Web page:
Every year for many top business executives, the end of the year can serve as the turning point in their job search. A lot of individuals in leadership positions begin planning out their resumes in the fall, while others simply start calling prospective employers in January to get their first interviews. In most cases, this time of year offers only minimal opportunities for executives to get the job they want, so this is usually the first time they are out in public and must use the extra time wisely.
During the last quarter of this year, however, can be the right moment to make contact with a large number of companies. For some executives, the end of the year will help give them the momentum and focus needed to launch their executive job search in earnest. Yet, it’s important to develop a more strategic approach to maximize your efforts and time: your two most valuable assets. In this article, you will find out how to use this period of the year to the fullest.
Make it a point to talk with your executive career manager during this time. Your career counselor should be able to provide you with valuable information about the companies that are hiring, as well as the kinds of jobs that need to be filled. They can also help you figure out where you will get the best opportunities to apply for these positions, and what kind of personal qualities are most important for the position you seek.
If you do not already have a personal mentor in place to guide your executive job searches, start by finding one that you can trust. It could be a current business executive or someone who has been through this process before. If you have already done your homework, chances are you already know a few people you can turn to when you need answers to your questions.
An important thing to remember is to never take any calls from potential employers without first making sure that they are legitimate. There are scams out there, and it’s crucial that you are ready to weed out those who are not worth dealing with. Once you have made contact with these individuals, you will need to take your time in getting in touch with them, and you should only ever discuss work-related matters over the phone.
You should also avoid contacting your former employer or any other potential employer without first talking about how you wish to work with the company, whether it’s through direct email or in person. Be prepared to answer any questions that the organization may ask you, but never talk about the specifics of your job responsibilities or future plans.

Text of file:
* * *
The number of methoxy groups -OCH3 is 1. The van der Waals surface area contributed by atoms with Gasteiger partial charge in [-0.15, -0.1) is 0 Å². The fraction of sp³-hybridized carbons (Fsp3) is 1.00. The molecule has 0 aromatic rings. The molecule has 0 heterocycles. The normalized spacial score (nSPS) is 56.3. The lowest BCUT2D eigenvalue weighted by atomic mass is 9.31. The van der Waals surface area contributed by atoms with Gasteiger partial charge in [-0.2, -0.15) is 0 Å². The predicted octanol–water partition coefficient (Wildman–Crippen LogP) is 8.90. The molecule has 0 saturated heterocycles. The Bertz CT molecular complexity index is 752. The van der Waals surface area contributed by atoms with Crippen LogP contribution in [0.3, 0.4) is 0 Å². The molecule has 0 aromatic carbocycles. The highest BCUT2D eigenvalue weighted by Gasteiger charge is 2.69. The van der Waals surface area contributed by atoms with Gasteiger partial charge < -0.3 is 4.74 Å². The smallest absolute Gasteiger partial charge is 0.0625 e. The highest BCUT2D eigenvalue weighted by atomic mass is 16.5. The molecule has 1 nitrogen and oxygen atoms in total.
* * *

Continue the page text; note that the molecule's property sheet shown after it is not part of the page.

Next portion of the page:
Don’t forget to keep the conversation on topic when you do conduct your executive job search. If you don’t feel comfortable speaking to someone face-to-face, always tell them what you need to say so that you can focus on the job itself. When possible, include details about the type of company that you are applying for, including whether it’s a small, start-up company or a large corporation.
The end of the year is a wonderful time for executives to use their executive job search to help put their career on the map. You shouldn’t waste this time. But if you do decide to spend your days doing it, use every ounce of energy to ensure that you get the job you want!
When interviewing potential employers, make sure that you are completely prepared. Make sure that your resume is in top shape, and if necessary, hire a personal assistant to proofread and correct any errors you may have made. And be prepared to talk about your experiences, whether positive or negative, in the interview itself.
During your executive job search, you might come across a company that is more than willing to hire you based on your resume alone. This could be the right company for you. However, there is no sense in accepting an offer that seems too good to be true.
Be careful when accepting offers that seem too good to be true. It is far better to accept one company’s offer and not overpay for the same position than to risk overpaying for a position that doesn’t require the experience you are seeking. Resume Cheetah can help you with getting an executive job today.